What’s Easter without eggs? Along with a classic egg hunt, they’re the perfect treat for #Eastertaining. You know what we’re talking about…having your friends and family over for a few hors d’oeuvres, a meal and good company. This year we’re spending Easter celebrating the fine art of #Eastertaining—and why we love fresh, local Canadian eggs all year long!
We spoke to egg farmers Scott Janzen and Harley Siemens from British Columbia and Manitoba respectively, home economist Adriana Findlay, Registered Dietitian Sarah Morris (who grew up on an egg farm!) and mommy blogger superstar Tenille Lafontaine. We asked them what they love most about eggs for Easter and beyond… and here’s why they can’t get enough eggs:
Why do you think Canadians love fresh, local eggs?
“I think Canadians love fresh, local eggs because they are produced right here in Canada. It helps us support farmers and also allows us to keep eggs at an affordable price.” – Harley Siemens, egg farmer, Manitoba
“Canadians are looking for local food products—and the humble egg is local, very healthy, and high-protein.” – Scott Janzen, egg farmer, British Columbia
Why are eggs a great food for families to enjoy?
“As a Registered Dietitian and mom of two, I cannot think of a better food to have on hand. Whether it’s boiled eggs for snacks or omelettes for supper, eggs make a quick, easy, and nutritious option that I can feel good about serving my family.” – Sarah Morris, Registered Dietitian, Nova Scotia
“The versatility of eggs makes it easy for families to incorporate them into their diets in the way each person likes them the best. My oldest two kids take hard boiled eggs in their lunches to school, where my youngest and I love scrambled eggs the best. My husband’s go-to lunch? An egg salad sandwich.” – Tenille Lafontaine, mommy blogger, Saskatchewan
“Eggs are an excellent fit for families because they are so versatile and can be enjoyed in so many different ways—scrambled, poached or as an ingredient in pancakes, cupcakes, hot cross buns or a sweet or savoury omelette.” – Adriana Findlay, home economist, Manitoba
Why do you love producing fresh, local eggs?
“I love producing fresh, local eggs because I know I am supplying Canadians with an excellent food product at a great affordable price. At our family’s farm we take pride in making sure our hens are kept in a safe, clean environment, to ensure that our eggs are high-quality for families across Manitoba and Canada.” – Harley Siemens, egg farmer, Manitoba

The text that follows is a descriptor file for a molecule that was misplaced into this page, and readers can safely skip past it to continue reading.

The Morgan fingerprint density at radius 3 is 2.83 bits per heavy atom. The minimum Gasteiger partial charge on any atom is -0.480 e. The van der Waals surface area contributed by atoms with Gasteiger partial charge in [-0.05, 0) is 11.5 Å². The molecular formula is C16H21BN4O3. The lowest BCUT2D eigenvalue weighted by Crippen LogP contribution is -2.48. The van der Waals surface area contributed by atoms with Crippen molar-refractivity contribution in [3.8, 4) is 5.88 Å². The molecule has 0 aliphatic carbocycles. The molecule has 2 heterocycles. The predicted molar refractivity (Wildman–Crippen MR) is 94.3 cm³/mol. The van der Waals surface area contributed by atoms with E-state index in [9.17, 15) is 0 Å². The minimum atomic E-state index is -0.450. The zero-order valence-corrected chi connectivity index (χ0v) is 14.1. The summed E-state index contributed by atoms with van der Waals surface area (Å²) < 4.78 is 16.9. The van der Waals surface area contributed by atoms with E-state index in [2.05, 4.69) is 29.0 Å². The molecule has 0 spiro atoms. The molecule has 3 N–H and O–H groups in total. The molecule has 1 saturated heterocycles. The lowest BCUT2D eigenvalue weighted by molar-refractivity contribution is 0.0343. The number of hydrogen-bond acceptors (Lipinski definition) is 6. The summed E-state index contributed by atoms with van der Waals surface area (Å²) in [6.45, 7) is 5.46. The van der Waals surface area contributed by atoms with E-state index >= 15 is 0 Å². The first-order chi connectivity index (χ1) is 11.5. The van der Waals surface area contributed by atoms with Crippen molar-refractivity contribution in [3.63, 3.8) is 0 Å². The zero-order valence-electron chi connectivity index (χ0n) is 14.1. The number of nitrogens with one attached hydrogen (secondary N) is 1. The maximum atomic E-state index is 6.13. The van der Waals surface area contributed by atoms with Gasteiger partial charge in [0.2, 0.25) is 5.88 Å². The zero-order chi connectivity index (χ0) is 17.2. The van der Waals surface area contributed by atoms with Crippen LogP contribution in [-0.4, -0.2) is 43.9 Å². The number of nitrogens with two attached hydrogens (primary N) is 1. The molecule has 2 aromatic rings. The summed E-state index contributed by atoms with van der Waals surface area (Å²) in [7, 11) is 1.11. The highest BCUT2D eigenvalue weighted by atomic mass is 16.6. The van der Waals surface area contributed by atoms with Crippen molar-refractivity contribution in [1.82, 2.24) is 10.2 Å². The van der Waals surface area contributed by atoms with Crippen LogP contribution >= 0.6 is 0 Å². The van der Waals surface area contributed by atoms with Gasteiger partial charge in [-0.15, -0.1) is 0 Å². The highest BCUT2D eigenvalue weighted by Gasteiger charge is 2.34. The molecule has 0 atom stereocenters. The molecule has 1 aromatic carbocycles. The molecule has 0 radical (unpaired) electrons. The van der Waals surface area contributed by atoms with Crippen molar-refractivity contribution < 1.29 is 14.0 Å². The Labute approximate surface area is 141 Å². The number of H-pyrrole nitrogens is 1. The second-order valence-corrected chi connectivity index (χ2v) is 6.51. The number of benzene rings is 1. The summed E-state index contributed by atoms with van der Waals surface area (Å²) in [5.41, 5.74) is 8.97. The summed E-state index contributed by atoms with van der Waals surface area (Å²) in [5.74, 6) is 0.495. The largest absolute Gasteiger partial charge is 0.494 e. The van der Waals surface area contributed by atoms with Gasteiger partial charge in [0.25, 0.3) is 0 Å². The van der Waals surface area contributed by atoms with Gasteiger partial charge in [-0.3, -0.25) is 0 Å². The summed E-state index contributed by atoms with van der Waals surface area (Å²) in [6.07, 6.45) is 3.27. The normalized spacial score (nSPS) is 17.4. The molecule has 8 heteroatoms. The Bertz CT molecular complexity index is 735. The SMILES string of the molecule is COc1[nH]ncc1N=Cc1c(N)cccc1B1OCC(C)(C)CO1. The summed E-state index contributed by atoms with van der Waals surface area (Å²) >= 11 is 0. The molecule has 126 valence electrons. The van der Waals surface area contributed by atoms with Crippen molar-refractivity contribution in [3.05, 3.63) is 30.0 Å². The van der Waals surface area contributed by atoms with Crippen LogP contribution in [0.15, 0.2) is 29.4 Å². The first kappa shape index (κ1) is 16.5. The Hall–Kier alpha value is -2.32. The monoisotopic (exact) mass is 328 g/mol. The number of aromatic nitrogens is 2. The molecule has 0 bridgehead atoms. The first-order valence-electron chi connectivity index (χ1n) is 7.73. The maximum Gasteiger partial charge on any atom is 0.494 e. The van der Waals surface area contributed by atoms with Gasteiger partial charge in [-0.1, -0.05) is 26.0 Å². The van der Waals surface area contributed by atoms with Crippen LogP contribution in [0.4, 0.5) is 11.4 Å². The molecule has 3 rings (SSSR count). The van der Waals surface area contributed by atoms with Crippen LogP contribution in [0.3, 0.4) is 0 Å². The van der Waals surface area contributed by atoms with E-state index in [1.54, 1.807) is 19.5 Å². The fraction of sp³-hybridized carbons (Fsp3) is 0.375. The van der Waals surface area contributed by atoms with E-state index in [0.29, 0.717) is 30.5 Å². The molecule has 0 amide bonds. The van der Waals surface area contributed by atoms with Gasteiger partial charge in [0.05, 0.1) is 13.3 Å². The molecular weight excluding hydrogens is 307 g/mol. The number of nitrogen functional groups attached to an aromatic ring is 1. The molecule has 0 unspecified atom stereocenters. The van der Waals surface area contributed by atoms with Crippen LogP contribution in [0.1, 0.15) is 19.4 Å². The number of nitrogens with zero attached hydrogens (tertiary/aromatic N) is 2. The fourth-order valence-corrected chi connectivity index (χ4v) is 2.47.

“I just love going to the barn every day and hanging with my chickens, which supply the people of BC with eggs.” – Scott Janzen, egg farmer, British Columbia
There’s so much to love about the nutritional content of eggs—what’s your favourite part?
“Protein, protein, protein! A single large egg contains 6 grams of protein and 14 important nutrients like vitamins A, D, E, folate, iron and zinc. Eggs are also one of the few foods considered to be a complete protein because they contain all 9 essential amino acids (amino acids are considered the building blocks for the body and they’re ‘essential’ because our body can’t synthesize them from other components).” – Tenille Lafontaine, mommy blogger, Saskatchewan
“What is not to love about the nutritional content of eggs? They are a super food! Although I find it very hard to narrow down my favourite part, I would have to say the numerous vitamins and minerals they contain and the 6 grams of protein they provide per egg.” – Sarah Morris, Registered Dietitian, Nova Scotia
Why are eggs the perfect food for #Eastertaining?
“Like chocolate is to Valentine’s Day, eggs are to Easter! Thankfully, eggs are a lot more nutritious than chocolate (and won’t hurt my waistline like chocolate will!) and there are a ton of fun and easy recipes to utilize during your Easter festivities with friends and family.” – Tenille Lafontaine, mommy blogger, Saskatchewan
“Eggs have long been a symbol of Easter. Eggs are a natural choice when entertaining this season because they fit into all recipes from appetizers through to desserts.” – Adriana Findlay, home economist, Manitoba